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Wireframe vs. Mockup


A UX wireframe isn't a mockup of a digital product or a prototype.

A wireframe is a skeleton of a website, web application, or mobile application, their simplified, conceptual version.

Its primary goal is to help UX and UI designers and the development team visualize the appearance and functionalities of a finished product.

A wireframe contains only the most essential elements, such as:

For the record, a mockup visualizes a graphic layer, while a prototype allows you to test a product and familiarize yourself with its operation.

We write more about the differences between wireframes, mockups, and prototypes in the article "Wireframe, mockup, and prototype. Why are they so important, and how do they differ?".

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Wireframe vs. Mockup: Differences

The development and design process of digital products starts with creating low-fidelity wireframes, progresses to more refined mockups, and ends with low-fidelity or high-fidelity prototypes.

Low-fidelity wireframes outline the project of a digital product. They show how specific screens are supposed to look and determine the user flow and basic user interactions. Wireframes aren't prototypes or meant for user testing, mainly because they're inaccurate representations of the final product.

Mockups demonstrate how the final product will look like. They contain the selected fonts, color schemes, contrast, icons, and other screen content. They're made based on wireframes and reflect the aesthetic and design of the finished product. They also more accurately represent the appearance of a user interface.

Wireframes and mockups are essential for efficient communication between designers (UX, UI), product managers, stakeholders, and engineers.

Low-fidelity wireframe vs. High-fidelity wireframe

Designers create a low-fidelity wireframe, usually in grayscale and on a white sheet of paper (physical or digital). The design uses basic geometric figures like rectangles, squares, circles, and placeholder symbols.

The wireframe lacks visual elements such as colors, icons, photos, and text (even in the form of standard "lorem ipsum"). High fidelity and accuracy in a design are neither desirable nor advisable.

Wireframing involves creating a general layout of elements (text, graphics, video, menus, buttons).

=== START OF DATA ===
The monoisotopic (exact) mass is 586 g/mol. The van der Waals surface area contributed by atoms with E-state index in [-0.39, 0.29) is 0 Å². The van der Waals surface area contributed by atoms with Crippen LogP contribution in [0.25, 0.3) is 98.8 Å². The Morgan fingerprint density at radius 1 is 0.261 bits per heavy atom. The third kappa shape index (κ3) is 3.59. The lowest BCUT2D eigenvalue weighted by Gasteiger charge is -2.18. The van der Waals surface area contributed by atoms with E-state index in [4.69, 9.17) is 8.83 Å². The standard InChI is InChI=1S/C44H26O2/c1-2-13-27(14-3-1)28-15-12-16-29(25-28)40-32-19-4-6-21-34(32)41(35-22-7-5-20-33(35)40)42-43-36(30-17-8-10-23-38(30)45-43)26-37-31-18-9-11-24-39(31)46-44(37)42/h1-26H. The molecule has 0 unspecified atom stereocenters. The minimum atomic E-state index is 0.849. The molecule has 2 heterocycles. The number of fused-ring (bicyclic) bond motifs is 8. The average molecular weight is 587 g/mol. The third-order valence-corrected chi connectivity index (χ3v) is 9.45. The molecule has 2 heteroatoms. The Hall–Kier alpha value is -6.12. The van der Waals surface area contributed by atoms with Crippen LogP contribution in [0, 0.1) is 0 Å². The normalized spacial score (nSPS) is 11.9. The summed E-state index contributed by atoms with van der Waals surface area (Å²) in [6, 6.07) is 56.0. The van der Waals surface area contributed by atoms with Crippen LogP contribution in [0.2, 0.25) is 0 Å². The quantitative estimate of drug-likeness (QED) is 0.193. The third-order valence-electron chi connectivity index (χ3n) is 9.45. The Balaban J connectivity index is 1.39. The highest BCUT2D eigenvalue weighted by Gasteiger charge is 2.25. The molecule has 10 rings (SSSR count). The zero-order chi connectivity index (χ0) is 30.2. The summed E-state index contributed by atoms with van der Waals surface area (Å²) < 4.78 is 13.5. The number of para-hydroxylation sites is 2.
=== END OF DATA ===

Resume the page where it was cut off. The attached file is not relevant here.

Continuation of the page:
Did You Know...

By limiting yourself to only the most general elements, you focus on the structure, functionalities, and method of operation. You think about the optimal use of space, not aesthetics, which, while important, doesn't determine usability and user experience.

Creating wireframes also allows you to predict and plan the paths that users will use. Most importantly, you can improve the user experience and usability even at this early stage of work.

A high-fidelity wireframe is much more complex, detailed, refined, and similar to the final product's appearance. Realistic color schemes, text, and specified distance ratios between elements also allow evaluation of the aesthetic layer. Therefore, a high-fidelity wireframe containing high-fidelity design elements becomes a mockup.

The high-fidelity wireframe is relevant to the content of a site, product, or industry and complementary to the organization's design system (if it has one).

While low-fidelity models are created early in the work, high-fidelity models are presented at a very advanced stage before coding.

With their help, it's possible to conduct user testing and collect much more valuable feedback.

Wireframing: Preparation stage

Although wireframes seem to be created "on the fly," their preparation must begin with analyzing the brief and expectations.

Comprehensive functional guidelines for information architecture, interface type, and navigation path allow you to rank individual elements.

Determine their role, function, and importance in the structure of the entire website or web application.

By planning how they work and where they're located (e.g., the home page, sub-pages), you can significantly speed up and rationalize the design process and programming work.

Two types of wireframes

There are two ways in which you can create wireframes.